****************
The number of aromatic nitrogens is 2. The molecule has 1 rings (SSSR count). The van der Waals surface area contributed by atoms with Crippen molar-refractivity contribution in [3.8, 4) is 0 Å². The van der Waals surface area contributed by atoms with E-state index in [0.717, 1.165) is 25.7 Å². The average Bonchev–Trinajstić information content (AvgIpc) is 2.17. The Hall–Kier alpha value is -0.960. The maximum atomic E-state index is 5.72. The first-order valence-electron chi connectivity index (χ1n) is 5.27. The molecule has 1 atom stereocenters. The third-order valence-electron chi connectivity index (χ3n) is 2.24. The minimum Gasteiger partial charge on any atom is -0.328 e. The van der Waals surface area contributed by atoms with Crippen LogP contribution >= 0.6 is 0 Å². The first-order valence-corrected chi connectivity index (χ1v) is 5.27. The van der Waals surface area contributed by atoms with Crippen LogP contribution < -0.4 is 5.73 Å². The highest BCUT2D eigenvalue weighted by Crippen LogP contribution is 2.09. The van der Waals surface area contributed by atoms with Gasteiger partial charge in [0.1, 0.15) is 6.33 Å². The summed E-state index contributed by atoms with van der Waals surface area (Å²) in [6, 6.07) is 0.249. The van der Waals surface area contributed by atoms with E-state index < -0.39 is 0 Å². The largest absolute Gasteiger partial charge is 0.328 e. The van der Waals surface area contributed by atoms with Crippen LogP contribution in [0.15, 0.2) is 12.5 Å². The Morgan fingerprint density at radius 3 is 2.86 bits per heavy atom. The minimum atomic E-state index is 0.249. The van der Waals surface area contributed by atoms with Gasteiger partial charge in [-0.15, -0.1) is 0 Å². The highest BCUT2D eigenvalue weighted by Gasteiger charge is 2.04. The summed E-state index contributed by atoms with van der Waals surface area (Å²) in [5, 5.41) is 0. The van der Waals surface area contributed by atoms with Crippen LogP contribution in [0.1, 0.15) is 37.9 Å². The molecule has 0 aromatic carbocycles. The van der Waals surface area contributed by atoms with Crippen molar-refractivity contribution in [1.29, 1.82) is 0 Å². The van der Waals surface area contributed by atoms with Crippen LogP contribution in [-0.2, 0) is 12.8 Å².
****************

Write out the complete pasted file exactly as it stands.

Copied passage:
The number of aromatic nitrogens is 2. The molecule has 1 rings (SSSR count). The van der Waals surface area contributed by atoms with Crippen molar-refractivity contribution in [3.8, 4) is 0 Å². The van der Waals surface area contributed by atoms with E-state index in [0.717, 1.165) is 25.7 Å². The average Bonchev–Trinajstić information content (AvgIpc) is 2.17. The Hall–Kier alpha value is -0.960. The maximum atomic E-state index is 5.72. The first-order valence-electron chi connectivity index (χ1n) is 5.27. The molecule has 1 atom stereocenters. The third-order valence-electron chi connectivity index (χ3n) is 2.24. The minimum Gasteiger partial charge on any atom is -0.328 e. The van der Waals surface area contributed by atoms with Crippen LogP contribution >= 0.6 is 0 Å². The first-order valence-corrected chi connectivity index (χ1v) is 5.27. The van der Waals surface area contributed by atoms with Crippen LogP contribution < -0.4 is 5.73 Å². The highest BCUT2D eigenvalue weighted by Crippen LogP contribution is 2.09. The van der Waals surface area contributed by atoms with Gasteiger partial charge in [0.1, 0.15) is 6.33 Å². The summed E-state index contributed by atoms with van der Waals surface area (Å²) in [6, 6.07) is 0.249. The van der Waals surface area contributed by atoms with E-state index < -0.39 is 0 Å². The largest absolute Gasteiger partial charge is 0.328 e. The van der Waals surface area contributed by atoms with Crippen LogP contribution in [0.15, 0.2) is 12.5 Å². The Morgan fingerprint density at radius 3 is 2.86 bits per heavy atom. The minimum atomic E-state index is 0.249. The van der Waals surface area contributed by atoms with Gasteiger partial charge in [-0.15, -0.1) is 0 Å². The highest BCUT2D eigenvalue weighted by Gasteiger charge is 2.04. The summed E-state index contributed by atoms with van der Waals surface area (Å²) in [5, 5.41) is 0. The van der Waals surface area contributed by atoms with Crippen LogP contribution in [0.1, 0.15) is 37.9 Å². The molecule has 0 aromatic carbocycles. The van der Waals surface area contributed by atoms with Crippen molar-refractivity contribution in [1.29, 1.82) is 0 Å². The van der Waals surface area contributed by atoms with Crippen LogP contribution in [-0.2, 0) is 12.8 Å².